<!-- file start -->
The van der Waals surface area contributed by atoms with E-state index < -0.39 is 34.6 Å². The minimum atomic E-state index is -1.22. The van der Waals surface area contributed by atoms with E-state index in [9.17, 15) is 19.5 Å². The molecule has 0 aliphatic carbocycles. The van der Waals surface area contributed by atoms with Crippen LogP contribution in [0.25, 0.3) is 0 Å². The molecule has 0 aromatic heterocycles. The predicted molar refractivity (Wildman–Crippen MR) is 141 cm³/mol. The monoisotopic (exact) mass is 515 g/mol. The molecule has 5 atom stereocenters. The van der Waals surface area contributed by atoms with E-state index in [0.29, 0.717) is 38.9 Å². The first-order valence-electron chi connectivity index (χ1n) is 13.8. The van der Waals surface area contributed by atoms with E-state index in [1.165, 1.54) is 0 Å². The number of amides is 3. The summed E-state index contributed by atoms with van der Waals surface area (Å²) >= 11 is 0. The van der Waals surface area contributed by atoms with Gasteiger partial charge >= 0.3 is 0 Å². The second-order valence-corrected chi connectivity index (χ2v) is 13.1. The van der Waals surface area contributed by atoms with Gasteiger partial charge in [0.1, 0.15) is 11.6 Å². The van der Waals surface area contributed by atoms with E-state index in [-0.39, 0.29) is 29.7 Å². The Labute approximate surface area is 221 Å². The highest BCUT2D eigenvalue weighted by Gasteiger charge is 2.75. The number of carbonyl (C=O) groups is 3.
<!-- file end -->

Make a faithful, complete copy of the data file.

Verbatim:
The van der Waals surface area contributed by atoms with E-state index < -0.39 is 34.6 Å². The minimum atomic E-state index is -1.22. The van der Waals surface area contributed by atoms with E-state index in [9.17, 15) is 19.5 Å². The molecule has 0 aliphatic carbocycles. The van der Waals surface area contributed by atoms with Crippen LogP contribution in [0.25, 0.3) is 0 Å². The molecule has 0 aromatic heterocycles. The predicted molar refractivity (Wildman–Crippen MR) is 141 cm³/mol. The monoisotopic (exact) mass is 515 g/mol. The molecule has 5 atom stereocenters. The van der Waals surface area contributed by atoms with E-state index in [0.29, 0.717) is 38.9 Å². The first-order valence-electron chi connectivity index (χ1n) is 13.8. The van der Waals surface area contributed by atoms with E-state index in [1.165, 1.54) is 0 Å². The number of amides is 3. The summed E-state index contributed by atoms with van der Waals surface area (Å²) >= 11 is 0. The van der Waals surface area contributed by atoms with Gasteiger partial charge >= 0.3 is 0 Å². The second-order valence-corrected chi connectivity index (χ2v) is 13.1. The van der Waals surface area contributed by atoms with Gasteiger partial charge in [0.1, 0.15) is 11.6 Å². The van der Waals surface area contributed by atoms with E-state index in [-0.39, 0.29) is 29.7 Å². The Labute approximate surface area is 221 Å². The highest BCUT2D eigenvalue weighted by Gasteiger charge is 2.75. The number of carbonyl (C=O) groups is 3.